Fall Etiology and Assessment - #15Take Quiz
Learn to assess multiple factors causing falls.
Ask all patients about falls in the past two years or if patient presents with a fall
If single, recurrent falls or near misses → Intervention →
No falls → No Intervention
ASSESSMENT / ROS
I Hate Falling
I: Inflammation of joint or joint deformity
A: Auditory and visual abnormalities
E: Equilibrium (balance)
F: Foot problems
A: Arrhythmia, heart block, valvular disease
L: Leg-length discrepancy
L: Lack of conditioning (generalized weakness)
G: Gate disturbance
-Orthostatic blood pressure
-Confrontational visual fields, Snellen Eye Chart
-Propnoception, monofilament, vibratory sense
-Romberg balance test
-"Get Up and Go"
-Labs: B12, folate, thiamine, 25-hydrozy D3, TSH, CMP, CBC
Refer to Fast Facts #16 - Falls Risk: Factors & Interventions
Tap image to enlarge.
Elderly patient fall (home, institution)
Perform a “falls assessment” to determine possible contributing factors to patient falls when the etiology is not clear. Tripping without falling should also be evaluated as it helps to assess potential environmental risks. Repeated falls should be evaluated individually as they may have different etiologies.
A “fall” is defined as an unexpected change in position from one level to another lower level. According to the CDC, 1/3 of adults aged 65 years and older fall annually. Falls are the leading cause of injury in the elderly and result in 18,000 deaths due to fall related injuries annually.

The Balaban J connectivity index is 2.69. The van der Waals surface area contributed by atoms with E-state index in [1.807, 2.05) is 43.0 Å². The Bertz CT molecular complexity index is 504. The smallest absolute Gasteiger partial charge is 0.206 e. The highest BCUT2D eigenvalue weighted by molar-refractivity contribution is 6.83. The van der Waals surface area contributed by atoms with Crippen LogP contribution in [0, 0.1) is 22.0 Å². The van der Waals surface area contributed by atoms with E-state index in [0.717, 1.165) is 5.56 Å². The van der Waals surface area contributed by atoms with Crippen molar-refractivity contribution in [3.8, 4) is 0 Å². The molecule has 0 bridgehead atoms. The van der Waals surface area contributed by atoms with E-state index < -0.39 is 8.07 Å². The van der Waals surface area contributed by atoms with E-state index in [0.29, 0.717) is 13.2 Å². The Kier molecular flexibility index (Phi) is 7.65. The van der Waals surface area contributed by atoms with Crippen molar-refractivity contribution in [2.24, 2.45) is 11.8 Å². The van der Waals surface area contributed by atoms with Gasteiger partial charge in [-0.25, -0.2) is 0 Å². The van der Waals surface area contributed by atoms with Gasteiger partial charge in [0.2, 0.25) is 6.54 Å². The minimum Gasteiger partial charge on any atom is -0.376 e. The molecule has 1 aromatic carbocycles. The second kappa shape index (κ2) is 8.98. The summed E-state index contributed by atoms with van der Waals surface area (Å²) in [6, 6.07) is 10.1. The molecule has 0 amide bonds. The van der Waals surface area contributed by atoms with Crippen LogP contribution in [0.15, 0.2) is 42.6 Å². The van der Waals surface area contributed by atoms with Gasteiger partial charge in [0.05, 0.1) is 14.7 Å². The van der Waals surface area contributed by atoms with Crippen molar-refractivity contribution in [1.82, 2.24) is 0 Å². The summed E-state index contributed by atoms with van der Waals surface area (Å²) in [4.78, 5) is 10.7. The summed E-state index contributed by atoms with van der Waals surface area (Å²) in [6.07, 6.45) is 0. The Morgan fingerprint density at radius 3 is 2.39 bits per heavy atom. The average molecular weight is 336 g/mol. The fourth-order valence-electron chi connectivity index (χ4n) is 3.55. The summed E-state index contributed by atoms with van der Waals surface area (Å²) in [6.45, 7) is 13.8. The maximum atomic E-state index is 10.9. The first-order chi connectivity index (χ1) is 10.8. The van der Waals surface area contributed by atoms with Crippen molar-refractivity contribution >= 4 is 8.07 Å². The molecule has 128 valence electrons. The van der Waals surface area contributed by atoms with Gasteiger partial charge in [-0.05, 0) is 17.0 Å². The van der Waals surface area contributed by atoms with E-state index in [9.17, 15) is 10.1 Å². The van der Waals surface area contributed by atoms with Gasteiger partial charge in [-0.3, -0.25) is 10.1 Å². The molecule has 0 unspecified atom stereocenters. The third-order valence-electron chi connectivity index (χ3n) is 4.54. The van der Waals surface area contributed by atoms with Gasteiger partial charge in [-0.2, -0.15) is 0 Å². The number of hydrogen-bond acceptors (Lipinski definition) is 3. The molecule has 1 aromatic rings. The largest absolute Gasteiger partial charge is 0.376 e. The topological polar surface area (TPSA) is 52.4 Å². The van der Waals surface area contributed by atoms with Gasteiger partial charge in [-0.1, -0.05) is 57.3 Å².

- List 10 possible underlying etiologies that may contribute to falls in elderly patients.
- Describe the assessment of falls, as outlined below in figure 1.
- List 5 medical assessments (physical exam or lab studies) that may be done to further assess potential fall etiologies.
Review of Systems (ROS)
- Michael YL, Whitlock EP, Lin JS, Fu R, O'Connor EA, Gold R; US Preventive Services Task Force. Primary care-relevant interventions to prevent falling in older adults: a systematic evidence review for the U.S. Preventive Services Task Force. Ann Intern Med. 2010 Dec 21; 153(12):815-25. http://www.ncbi.nlm.nih.gov/pubmed/21173416
- American Geriatrics Society, British Geriatrics Society, and American Academy of Orthopaedic Surgeons Panel on Falls Prevention. Guideline for the prevention of falls in older persons. J Am Geriatr Soc 2001; 49:664–672. http://www.ncbi.nlm.nih.gov/pubmed/11380764
- Fuller, G. F. Falls in the elderly. Am Fam Physician. 2000 Apr 1; 61(7):2159-2168. http://www.ncbi.nlm.nih.gov/pubmed/10779256
Users are free to download and distribute Geriatric Fast Facts for informational, educational, and research purposes only. Citation: Yana Thaker, Kathyrn Denson MD, Steven Denson MD, Bambi Wessel, Fast Fact #15: Fall Etiology and Assessment, February 2012.
Disclaimer: Geriatric Fast Facts are for informational, educational and research purposes only. Geriatric Fast Facts are not, nor are they intended to be, medical advice. Health care providers should exercise their own independent clinical judgment when diagnosing and treating patients. Some Geriatric Fast Facts cite the use of a product in a dosage, for an indication, or in a manner other than that recommended in the product labeling. Accordingly, the official prescribing information should be consulted before any such product is used.